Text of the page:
The court acknowledged that article 4(2) TEU requires the EU to respect the member states’ national political and constitutional identity as inherent in their fundamental structures. But it nevertheless found an interference with the right of free movement when purely in the context of granting of a derived right of residence a member state refuses to recognise a same-sex marriage lawfully concluded in another member state. Tolerating an interference of this nature could have the effect that freedom of movement from one member state to another would vary depending on whether or not provisions of national law permitted same-sex marriage.
However, free movement may be curtailed independently of nationality in cases where the restrictions are based on objective public-interest considerations and are proportionate to a legitimate objective pursued by national law. In the instant case, the public policy underpinning the justification for restricting the right to free movement had to be interpreted in a strict sense and so each member state was not in a position to unilaterally determine its scope without any control by the EU institutions. The CJEU took the view that the obligation for a member state to recognise a legally valid homosexual marriage concluded in another member state does not undermine the institution of marriage in the first member state if the scope of the recognition is purely for the purpose of granting a derived right of residence to a non-EU national. The court went on to hold:
46. Accordingly, an obligation to recognise such marriages for the sole purpose of granting a derived right of residence to a third-country national does not undermine the national identity or pose a threat to the public policy of the member state concerned.
Reiterating the approach in Rendón Marín (C‑165/14, EU:C:2016:675, see here), the CJEU pointed out that any obstruction with the exercise of free movement is only justified where the national measure in question is consistent with the fundamental rights guaranteed by the Charter of Fundamental Rights of the European Union.
The Charter guarantees the fundamental right to respect for family and private life under article 7 and the CJEU also highlighted that Strasbourg authorities such as Vallianatos and others v Greece CE:ECHR:2013:1107JUD002938109 and Orlandi and Others v Italy CE:ECHR:2017:1214JUD002643112 demonstrate that the relationship of a homosexual couple may fall within the concepts of “private life” and “family life” in the same way as a relationship of a heterosexual couple in the same situation.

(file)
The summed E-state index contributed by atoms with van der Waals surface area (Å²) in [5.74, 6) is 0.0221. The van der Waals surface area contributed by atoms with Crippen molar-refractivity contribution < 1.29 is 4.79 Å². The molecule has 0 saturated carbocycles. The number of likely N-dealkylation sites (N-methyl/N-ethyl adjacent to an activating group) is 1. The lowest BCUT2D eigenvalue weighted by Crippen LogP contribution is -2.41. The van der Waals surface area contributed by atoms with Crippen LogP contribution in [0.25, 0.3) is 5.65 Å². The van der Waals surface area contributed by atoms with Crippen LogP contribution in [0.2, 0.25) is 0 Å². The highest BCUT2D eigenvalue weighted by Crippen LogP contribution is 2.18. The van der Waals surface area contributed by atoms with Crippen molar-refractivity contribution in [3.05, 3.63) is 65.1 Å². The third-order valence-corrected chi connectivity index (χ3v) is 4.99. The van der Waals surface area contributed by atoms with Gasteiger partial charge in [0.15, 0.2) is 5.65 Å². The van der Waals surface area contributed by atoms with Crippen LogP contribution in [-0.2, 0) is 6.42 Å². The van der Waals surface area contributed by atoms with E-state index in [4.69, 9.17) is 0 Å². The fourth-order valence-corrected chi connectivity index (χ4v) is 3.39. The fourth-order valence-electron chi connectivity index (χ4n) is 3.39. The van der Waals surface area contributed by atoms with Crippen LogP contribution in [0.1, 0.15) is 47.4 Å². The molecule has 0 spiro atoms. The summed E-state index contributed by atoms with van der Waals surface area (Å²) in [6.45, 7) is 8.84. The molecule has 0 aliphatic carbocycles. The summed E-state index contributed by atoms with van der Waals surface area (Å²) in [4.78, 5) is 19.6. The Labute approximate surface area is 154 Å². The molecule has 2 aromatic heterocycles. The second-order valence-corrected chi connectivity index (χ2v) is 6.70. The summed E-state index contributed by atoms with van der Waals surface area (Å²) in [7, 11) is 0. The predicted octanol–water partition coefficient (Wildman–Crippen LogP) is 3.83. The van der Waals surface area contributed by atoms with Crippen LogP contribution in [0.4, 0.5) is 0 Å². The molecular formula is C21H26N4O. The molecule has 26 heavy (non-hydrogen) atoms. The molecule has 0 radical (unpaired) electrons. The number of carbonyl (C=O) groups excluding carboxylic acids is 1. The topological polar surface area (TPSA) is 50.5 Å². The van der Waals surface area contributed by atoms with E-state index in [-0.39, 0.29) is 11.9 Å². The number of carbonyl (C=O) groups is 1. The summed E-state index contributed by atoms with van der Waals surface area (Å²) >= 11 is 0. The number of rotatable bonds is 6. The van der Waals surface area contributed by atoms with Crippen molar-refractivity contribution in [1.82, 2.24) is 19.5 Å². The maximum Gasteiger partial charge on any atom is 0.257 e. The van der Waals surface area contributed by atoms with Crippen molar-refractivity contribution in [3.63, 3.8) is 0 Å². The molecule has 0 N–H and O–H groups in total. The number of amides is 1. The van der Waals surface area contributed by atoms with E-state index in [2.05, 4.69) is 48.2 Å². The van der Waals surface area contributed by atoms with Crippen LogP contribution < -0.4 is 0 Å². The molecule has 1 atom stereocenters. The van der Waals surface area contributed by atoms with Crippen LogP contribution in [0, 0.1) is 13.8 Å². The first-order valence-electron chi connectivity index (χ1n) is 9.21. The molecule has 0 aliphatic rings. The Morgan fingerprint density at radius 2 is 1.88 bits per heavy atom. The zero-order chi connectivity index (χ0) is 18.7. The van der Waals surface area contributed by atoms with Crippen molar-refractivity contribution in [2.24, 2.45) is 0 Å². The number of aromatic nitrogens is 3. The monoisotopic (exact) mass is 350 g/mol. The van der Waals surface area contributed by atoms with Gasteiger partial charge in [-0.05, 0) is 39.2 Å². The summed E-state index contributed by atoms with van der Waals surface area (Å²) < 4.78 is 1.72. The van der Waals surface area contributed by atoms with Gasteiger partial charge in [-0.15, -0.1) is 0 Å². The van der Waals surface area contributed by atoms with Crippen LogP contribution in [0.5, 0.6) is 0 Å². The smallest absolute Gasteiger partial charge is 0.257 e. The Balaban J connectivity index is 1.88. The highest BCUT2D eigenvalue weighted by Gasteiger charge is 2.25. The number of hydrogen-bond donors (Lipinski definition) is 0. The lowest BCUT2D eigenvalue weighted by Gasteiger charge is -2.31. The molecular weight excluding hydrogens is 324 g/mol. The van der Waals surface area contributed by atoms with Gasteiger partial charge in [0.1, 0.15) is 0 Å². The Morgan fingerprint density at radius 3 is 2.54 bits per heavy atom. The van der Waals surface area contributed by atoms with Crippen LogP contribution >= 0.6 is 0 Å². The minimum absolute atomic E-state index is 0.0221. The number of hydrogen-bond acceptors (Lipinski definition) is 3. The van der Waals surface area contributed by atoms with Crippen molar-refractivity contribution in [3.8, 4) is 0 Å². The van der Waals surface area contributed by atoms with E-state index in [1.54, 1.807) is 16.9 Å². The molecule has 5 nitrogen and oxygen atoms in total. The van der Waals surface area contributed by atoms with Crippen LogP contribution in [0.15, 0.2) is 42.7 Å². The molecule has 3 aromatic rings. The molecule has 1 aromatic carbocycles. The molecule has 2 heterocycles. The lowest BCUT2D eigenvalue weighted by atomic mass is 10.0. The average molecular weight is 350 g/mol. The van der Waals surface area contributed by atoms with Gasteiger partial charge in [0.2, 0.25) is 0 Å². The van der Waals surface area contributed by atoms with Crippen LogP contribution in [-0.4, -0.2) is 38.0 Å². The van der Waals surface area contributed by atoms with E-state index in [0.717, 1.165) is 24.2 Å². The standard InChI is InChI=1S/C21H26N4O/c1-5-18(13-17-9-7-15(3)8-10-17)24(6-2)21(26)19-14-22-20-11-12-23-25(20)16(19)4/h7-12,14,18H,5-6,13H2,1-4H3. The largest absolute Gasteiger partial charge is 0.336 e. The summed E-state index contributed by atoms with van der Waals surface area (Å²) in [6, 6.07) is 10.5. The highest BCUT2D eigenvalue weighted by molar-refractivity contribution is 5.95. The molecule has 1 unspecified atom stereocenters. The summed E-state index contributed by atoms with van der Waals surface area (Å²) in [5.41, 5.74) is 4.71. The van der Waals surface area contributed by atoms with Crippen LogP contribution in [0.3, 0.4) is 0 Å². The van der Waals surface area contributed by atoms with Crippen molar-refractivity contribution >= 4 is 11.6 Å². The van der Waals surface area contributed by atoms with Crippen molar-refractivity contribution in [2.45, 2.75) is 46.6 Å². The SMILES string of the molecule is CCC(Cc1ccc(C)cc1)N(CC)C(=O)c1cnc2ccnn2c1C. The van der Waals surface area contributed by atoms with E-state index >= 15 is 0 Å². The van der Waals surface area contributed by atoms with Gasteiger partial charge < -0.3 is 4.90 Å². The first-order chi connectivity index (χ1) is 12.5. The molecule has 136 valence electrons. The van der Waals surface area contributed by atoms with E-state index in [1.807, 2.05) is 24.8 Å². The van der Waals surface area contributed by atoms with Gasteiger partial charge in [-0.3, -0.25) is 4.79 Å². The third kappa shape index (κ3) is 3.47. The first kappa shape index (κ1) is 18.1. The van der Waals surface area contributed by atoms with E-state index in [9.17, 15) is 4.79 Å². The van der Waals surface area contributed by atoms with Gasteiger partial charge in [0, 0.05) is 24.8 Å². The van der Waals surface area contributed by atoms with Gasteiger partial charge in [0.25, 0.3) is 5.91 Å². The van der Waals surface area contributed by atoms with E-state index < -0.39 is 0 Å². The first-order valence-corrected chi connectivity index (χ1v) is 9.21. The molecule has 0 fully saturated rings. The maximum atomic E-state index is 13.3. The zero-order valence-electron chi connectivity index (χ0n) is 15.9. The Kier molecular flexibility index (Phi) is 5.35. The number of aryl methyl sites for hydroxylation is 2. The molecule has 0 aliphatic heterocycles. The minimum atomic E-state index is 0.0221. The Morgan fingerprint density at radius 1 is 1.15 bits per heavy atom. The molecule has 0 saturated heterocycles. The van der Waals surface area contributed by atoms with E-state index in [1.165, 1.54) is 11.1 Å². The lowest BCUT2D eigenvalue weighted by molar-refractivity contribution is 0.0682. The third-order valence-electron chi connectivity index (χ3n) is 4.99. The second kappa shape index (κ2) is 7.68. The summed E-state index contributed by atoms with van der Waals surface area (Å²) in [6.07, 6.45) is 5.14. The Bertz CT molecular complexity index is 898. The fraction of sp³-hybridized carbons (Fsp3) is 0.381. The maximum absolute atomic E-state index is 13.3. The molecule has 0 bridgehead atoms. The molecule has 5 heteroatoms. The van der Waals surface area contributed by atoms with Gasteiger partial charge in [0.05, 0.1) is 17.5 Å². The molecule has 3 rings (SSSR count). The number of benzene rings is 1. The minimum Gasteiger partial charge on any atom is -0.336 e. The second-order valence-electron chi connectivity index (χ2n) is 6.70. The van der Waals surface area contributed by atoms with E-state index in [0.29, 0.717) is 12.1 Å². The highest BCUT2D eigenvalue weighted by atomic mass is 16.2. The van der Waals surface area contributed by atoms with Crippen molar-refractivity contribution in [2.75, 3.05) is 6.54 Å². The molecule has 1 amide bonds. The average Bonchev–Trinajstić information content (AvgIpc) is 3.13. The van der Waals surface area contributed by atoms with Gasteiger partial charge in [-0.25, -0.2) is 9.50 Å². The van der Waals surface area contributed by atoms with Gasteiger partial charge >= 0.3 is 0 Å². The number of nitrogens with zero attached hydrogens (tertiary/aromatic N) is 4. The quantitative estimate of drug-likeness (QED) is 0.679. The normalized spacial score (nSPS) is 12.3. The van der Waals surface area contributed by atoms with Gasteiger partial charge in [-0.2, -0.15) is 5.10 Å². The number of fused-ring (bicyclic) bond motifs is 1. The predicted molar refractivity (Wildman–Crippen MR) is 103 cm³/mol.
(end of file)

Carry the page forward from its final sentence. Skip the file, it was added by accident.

Given its positive findings on the meaning of spouse in article 2(2)(a), the CJEU did not find it necessary to delve any deeper into the issue whether an non-EU national can be classed as “any other family member” under article 3(2)(a) of the Directive or a “partner with whom the Union citizen has a durable relationship, duly attested” under article 3(2)(b), with the corresponding obligation for the host member state to facilitate entry and residence for that spouse even if it does not recognise same-sex marriages and provides no alternative form of legal recognition such as registered partnership. The CJEU held in Rahman and Others (C‑83/11, EU:C:2012:519) that other/extended family members do not enjoy an automatic right of admission.
Rahman allows member states “wide discretion” on selecting factors since the host member state needs to ensure that domestic legislation contains criteria consistent with the normal meaning of the term “facilitate” so as to maintain the effectiveness of article 3(2). Applying these principles to the present case, AG Wathelet said that no discretion existed to refuse admission in the instant case (see also the pending reference in Banger).
The pending reference in SM (Algeria)  UKSC 9 (see here) concerns the issue whether a child who is in the permanent legal guardianship of an EU citizen, under “kefalah” or some equivalent arrangement provided for in the law of his or her country of origin, is a “direct descendant” within the meaning of article 2(2)(c) of the Directive. In making the reference in SM (Algeria), invoking AG Wathelet’s opinion in Coman, Lady Hale reasoned that “direct descendant” is an autonomous term in EU law and it needs to be uniformly interpreted throughout the EU. Since Islam does not recognise adoption per se, the kefalah system of Islamic legal guardianship fills in the gap but it is not recognised as such in the western world. Indeed, the ruling in Coman is likely to raise its head in the outcome in SM (Algeria).
Overall, the outcome in Coman is not a free for all and the principle will only bite if one of the parties to the same-sex marriage is an EU citizen who has exercised the right of free movement and of course the marriage must be lawfully celebrated in an EU member state. Unmistakably, under the rule in McCarthy (C‑434/09, ECLI:EU:C:2011:277), article 21 TFEU does not apply to an EU citizen who has never exercised the right of free movement and is not deprived of the genuine enjoyment of the substance of the rights conferred by EU citizenship.
EU member states are divided when it comes to allowing same-sex marriage. AG Wathelet observed that in 2004 only two member states allowed same sex marriage whereas 11 more member states have since amended their legislation to allow it (and Austria will be added to that list by 1 January 2019 at the latest unless the law is changed prior to that date). He found this expansion to be a part of a wider worldwide trend towards recognition of same-sex marriage which is unrelated to culture or history and corresponding to a universal recognition of the diversity of families.
In the present judgment, the CJEU tried to be careful not to irritate the member states prohibiting same-sex marriage by holding that such states are free to decide whether or not to allow marriage for persons of the same sex, but that competence cannot be allowed to cause variations in the uniformity of the right of freedom of movement.
The Asociaţia Accept, a Romanian NGO defending and promoting LGBTI rights, which supported the Coman-Hamilton family in its bid to get justice has said that the Constitutional Court of Romania must declare as unconstitutional the prohibition in the Civil Code regarding the recognition of same-sex marriages outside Romania. It also observed that Poland, Slovakia, Bulgaria, Lithuania and Latvia must take action to implement the CJEU’s judgment in Coman so as to grant residence rights to families based on same-sex couples by “adopting clear, predictable and unitary legislation”.